For Mike Hall, the madness started as soon as he declared himself eligible for the June 28 NBA draft. Hall, having just completed his junior season at George Washington University, wasn't even his team's marquee player. But he wanted to see what the NBA thought of him.
Hall hasn't hired an agent and he finished the academic year in good standing, so he has the option of pulling his name out of the draft by June 21 and returning to Foggy Bottom for his senior season. But that didn't stop some of the people from Hall's old Chicago neighborhood from offering all kinds of advice.
"I can see why some of these guys get twisted and start thinking that they are ready for the NBA," said Hall, who averaged 10.6 points and eight rebounds last season. "As soon as my name crawled across the bottom of the screen on ESPN saying I was eligible for the draft, it seemed like everyone I ever knew back in Chicago started calling me telling me to hire an agent because I was ready."
But the odds are against Hall. Of the hundreds of players eligible for the NBA draft, only 30 will be taken in the first round. Those chosen in the first round receive guaranteed contracts and at least some degree of security. The others must hope to either land in the second round, where only half usually make an NBA roster, or play professionally in international leagues.
Hall has a realistic view of his chances, despite his supporters' comments. "The thing is, they only know me from being the best player in the neighborhood or whatever. But what they don't realize is that I'm trying to go up against grown men who are scrapping to feed their family. This is a serious business, so you have to be careful about what advice you listen to."
Hall and George Washington teammate Pops Mensah-Bonsu are two of 108 non-college seniors who have declared for the NBA draft. The list includes 61 college players, 12 high school seniors and 35 international players. It comprises some definite first-round picks such as Utah center Andrew Bogut, North Carolina forward Marvin Williams and Wake Forest point guard Chris Paul. It also contains borderline prospects such as Hall, Mensah-Bonsu, Georgetown forward Brandon Bowman -- none of whom have hired an agent -- and Maryland guard John Gilchrist, who has hired an agent and does not have the option of returning to College Park.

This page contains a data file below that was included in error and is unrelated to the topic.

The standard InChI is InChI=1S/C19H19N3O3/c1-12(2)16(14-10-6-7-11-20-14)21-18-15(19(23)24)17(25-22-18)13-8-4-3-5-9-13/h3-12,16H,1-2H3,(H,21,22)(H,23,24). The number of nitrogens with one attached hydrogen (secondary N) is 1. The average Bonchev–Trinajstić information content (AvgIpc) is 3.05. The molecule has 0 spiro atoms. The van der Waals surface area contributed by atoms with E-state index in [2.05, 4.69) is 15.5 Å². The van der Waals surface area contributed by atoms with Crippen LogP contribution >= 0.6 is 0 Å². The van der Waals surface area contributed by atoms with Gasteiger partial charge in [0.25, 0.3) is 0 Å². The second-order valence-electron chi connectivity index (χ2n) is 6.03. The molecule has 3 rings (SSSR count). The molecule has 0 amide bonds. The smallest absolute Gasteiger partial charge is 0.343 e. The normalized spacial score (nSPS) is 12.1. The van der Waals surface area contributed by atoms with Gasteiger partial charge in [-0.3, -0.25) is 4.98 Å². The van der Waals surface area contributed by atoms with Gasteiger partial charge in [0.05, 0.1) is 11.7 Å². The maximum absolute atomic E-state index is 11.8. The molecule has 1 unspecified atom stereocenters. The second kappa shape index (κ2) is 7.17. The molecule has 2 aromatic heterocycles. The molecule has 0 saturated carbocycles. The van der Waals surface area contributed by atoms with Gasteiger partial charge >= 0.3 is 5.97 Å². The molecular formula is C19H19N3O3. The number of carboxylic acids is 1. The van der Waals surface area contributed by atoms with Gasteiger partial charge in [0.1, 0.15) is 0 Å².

For most of the young players, the first step toward a professional career is earning an invitation to the NBA pre-draft camp in Chicago. This year's takes place June 7-10 at Chicago's Moody Bible Institute. At the camp, players are divided into six teams of 10 to 12 players, and those teams square off in a series of games that will be observed by coaches, scouts and general managers representing every NBA team. Players are also put through many of the same position drills NBA teams use when conducting their own pre-draft workouts.
Not being invited to the pre-draft camp is usually a good indication that a player won't get drafted. The last senior to be drafted after not being invited to Chicago was former Maryland guard Steve Blake, selected by the Wizards in the second round of the 2003 draft.
Gilchrist, Bowman and Mensah-Bonsu have been invited, while Hall was still hoping to receive an invitation late last week.
Most probable first-round picks skip the camp or just take the physical exam, putting the approximately 70 participants at this year's camp into three groups: players hoping to be selected in the second round; players who won't be drafted but are hoping to earn an invitation to a team's training camp; and players who will withdraw their names from the draft, return to college and try again next year.
NBA scouting director Marty Blake said the pre-draft camp field is determined after compiling an initial list of around 208 draft eligible players. That list is then pared down based on the recommendation of NBA scouts, coaches and general managers until a final group of players is identified. Final invitations will go out this week.
Marty Blake, who helped establish the Chicago pre-draft camp 21 years ago, said that as the evaluation of players has intensified over the years, the role of the pre-draft camp has changed.
"You just aren't going to see players get discovered anymore," Marty Blake said. "It's not like a guy is going to show up and suddenly wow everyone and become a first round pick. If a guy can play, they already know about him so those days are over. What the camp does is allow you to see good players versus good players. It gives teams just one more tool for evaluating players heading into the draft."
There have been examples of players helping themselves at recent pre-draft camps.
Last summer, Spurs rookie point guard Beno Udrih of Slovenia made a strong showing in Chicago followed by a few impressive workouts. He was selected with the 28th pick of the first round by San Antonio and has carved out a place for himself in the Spurs' rotation.
Hall has been playing regular pickup games at Chicago's Hoops the Gym, where Michael Jordan famously hosted private games as he prepared for his comeback with the Wizards. Playing with NBA players like Antoine Walker, Michael Finley, Quentin Richardson and Juwan Howard convinced Hall that he should at least put his name into this year's draft and hope for a pre-draft camp invitation.
"I think a lot of [underclassmen] look at it like: 'Why not?' " Hall said last week. "As long as you don't cut yourself off from coming back, it can't hurt. Basically, I'm looking at it like, this is something I want to do and I only have a two-year window to make it happen. So I'm going to do everything I can. Hopefully, I can go [to the pre-draft camp] and show some NBA people what kind of player I am. If nothing happens, I'll come back to GW and have a great senior season and try to make it happen next year."